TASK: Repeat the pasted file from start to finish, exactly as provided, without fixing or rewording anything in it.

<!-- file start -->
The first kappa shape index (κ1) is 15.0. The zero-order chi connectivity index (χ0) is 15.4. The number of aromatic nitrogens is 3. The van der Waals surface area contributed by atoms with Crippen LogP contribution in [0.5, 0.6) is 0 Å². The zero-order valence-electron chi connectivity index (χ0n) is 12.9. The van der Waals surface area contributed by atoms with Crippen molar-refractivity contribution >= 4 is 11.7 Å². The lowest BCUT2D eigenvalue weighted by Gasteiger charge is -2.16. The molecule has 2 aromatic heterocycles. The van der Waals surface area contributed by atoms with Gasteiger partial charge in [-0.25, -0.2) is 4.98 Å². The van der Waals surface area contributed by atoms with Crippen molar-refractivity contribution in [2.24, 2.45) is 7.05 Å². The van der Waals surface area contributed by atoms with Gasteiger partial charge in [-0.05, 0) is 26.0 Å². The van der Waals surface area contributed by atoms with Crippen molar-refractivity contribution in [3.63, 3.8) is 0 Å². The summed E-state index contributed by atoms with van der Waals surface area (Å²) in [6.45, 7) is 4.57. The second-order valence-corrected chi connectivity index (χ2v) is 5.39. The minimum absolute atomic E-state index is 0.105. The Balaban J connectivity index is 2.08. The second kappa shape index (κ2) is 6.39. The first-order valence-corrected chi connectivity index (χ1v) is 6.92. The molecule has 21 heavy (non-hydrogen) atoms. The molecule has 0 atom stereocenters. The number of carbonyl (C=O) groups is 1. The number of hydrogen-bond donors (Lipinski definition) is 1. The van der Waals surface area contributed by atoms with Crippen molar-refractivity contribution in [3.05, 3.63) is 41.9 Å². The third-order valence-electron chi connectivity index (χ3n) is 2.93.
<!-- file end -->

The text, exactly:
The first kappa shape index (κ1) is 15.0. The zero-order chi connectivity index (χ0) is 15.4. The number of aromatic nitrogens is 3. The van der Waals surface area contributed by atoms with Crippen LogP contribution in [0.5, 0.6) is 0 Å². The zero-order valence-electron chi connectivity index (χ0n) is 12.9. The van der Waals surface area contributed by atoms with Crippen molar-refractivity contribution >= 4 is 11.7 Å². The lowest BCUT2D eigenvalue weighted by Gasteiger charge is -2.16. The molecule has 2 aromatic heterocycles. The van der Waals surface area contributed by atoms with Gasteiger partial charge in [-0.25, -0.2) is 4.98 Å². The van der Waals surface area contributed by atoms with Crippen molar-refractivity contribution in [2.24, 2.45) is 7.05 Å². The van der Waals surface area contributed by atoms with Gasteiger partial charge in [-0.05, 0) is 26.0 Å². The van der Waals surface area contributed by atoms with Crippen molar-refractivity contribution in [3.63, 3.8) is 0 Å². The summed E-state index contributed by atoms with van der Waals surface area (Å²) in [6.45, 7) is 4.57. The second-order valence-corrected chi connectivity index (χ2v) is 5.39. The minimum absolute atomic E-state index is 0.105. The Balaban J connectivity index is 2.08. The second kappa shape index (κ2) is 6.39. The first-order valence-corrected chi connectivity index (χ1v) is 6.92. The molecule has 21 heavy (non-hydrogen) atoms. The molecule has 0 atom stereocenters. The number of carbonyl (C=O) groups is 1. The number of hydrogen-bond donors (Lipinski definition) is 1. The van der Waals surface area contributed by atoms with Crippen molar-refractivity contribution in [3.05, 3.63) is 41.9 Å². The third-order valence-electron chi connectivity index (χ3n) is 2.93.